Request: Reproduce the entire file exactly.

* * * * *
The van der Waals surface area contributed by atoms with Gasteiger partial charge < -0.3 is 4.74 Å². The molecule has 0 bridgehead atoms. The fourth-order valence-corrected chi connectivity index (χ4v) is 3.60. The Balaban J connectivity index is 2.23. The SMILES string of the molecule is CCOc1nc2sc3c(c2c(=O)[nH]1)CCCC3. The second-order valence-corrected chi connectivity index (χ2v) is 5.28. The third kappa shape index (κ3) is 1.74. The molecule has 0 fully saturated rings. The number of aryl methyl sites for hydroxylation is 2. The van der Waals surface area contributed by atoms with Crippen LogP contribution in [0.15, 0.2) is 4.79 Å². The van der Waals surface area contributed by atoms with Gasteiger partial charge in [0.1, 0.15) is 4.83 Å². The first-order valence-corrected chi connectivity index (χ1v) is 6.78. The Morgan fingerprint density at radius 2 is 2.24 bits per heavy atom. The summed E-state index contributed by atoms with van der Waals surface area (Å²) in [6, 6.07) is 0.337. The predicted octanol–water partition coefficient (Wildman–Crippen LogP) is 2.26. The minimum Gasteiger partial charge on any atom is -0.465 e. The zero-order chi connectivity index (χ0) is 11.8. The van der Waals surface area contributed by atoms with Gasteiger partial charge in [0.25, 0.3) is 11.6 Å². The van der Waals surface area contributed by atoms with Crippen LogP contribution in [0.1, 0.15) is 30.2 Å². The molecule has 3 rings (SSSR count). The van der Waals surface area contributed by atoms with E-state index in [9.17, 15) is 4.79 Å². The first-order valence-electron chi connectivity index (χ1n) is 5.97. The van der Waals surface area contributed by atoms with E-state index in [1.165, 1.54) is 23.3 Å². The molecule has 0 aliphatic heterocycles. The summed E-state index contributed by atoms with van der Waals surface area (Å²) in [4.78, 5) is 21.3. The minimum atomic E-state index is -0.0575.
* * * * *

The van der Waals surface area contributed by atoms with Gasteiger partial charge < -0.3 is 4.74 Å². The molecule has 0 bridgehead atoms. The fourth-order valence-corrected chi connectivity index (χ4v) is 3.60. The Balaban J connectivity index is 2.23. The SMILES string of the molecule is CCOc1nc2sc3c(c2c(=O)[nH]1)CCCC3. The second-order valence-corrected chi connectivity index (χ2v) is 5.28. The third kappa shape index (κ3) is 1.74. The molecule has 0 fully saturated rings. The number of aryl methyl sites for hydroxylation is 2. The van der Waals surface area contributed by atoms with Crippen LogP contribution in [0.15, 0.2) is 4.79 Å². The van der Waals surface area contributed by atoms with Gasteiger partial charge in [0.1, 0.15) is 4.83 Å². The first-order valence-corrected chi connectivity index (χ1v) is 6.78. The Morgan fingerprint density at radius 2 is 2.24 bits per heavy atom. The summed E-state index contributed by atoms with van der Waals surface area (Å²) in [6, 6.07) is 0.337. The predicted octanol–water partition coefficient (Wildman–Crippen LogP) is 2.26. The minimum Gasteiger partial charge on any atom is -0.465 e. The zero-order chi connectivity index (χ0) is 11.8. The van der Waals surface area contributed by atoms with Gasteiger partial charge in [0.25, 0.3) is 11.6 Å². The van der Waals surface area contributed by atoms with Crippen LogP contribution in [0.1, 0.15) is 30.2 Å². The molecule has 3 rings (SSSR count). The van der Waals surface area contributed by atoms with E-state index in [9.17, 15) is 4.79 Å². The first-order valence-electron chi connectivity index (χ1n) is 5.97. The van der Waals surface area contributed by atoms with E-state index in [1.165, 1.54) is 23.3 Å². The molecule has 0 aliphatic heterocycles. The summed E-state index contributed by atoms with van der Waals surface area (Å²) in [4.78, 5) is 21.3. The minimum atomic E-state index is -0.0575.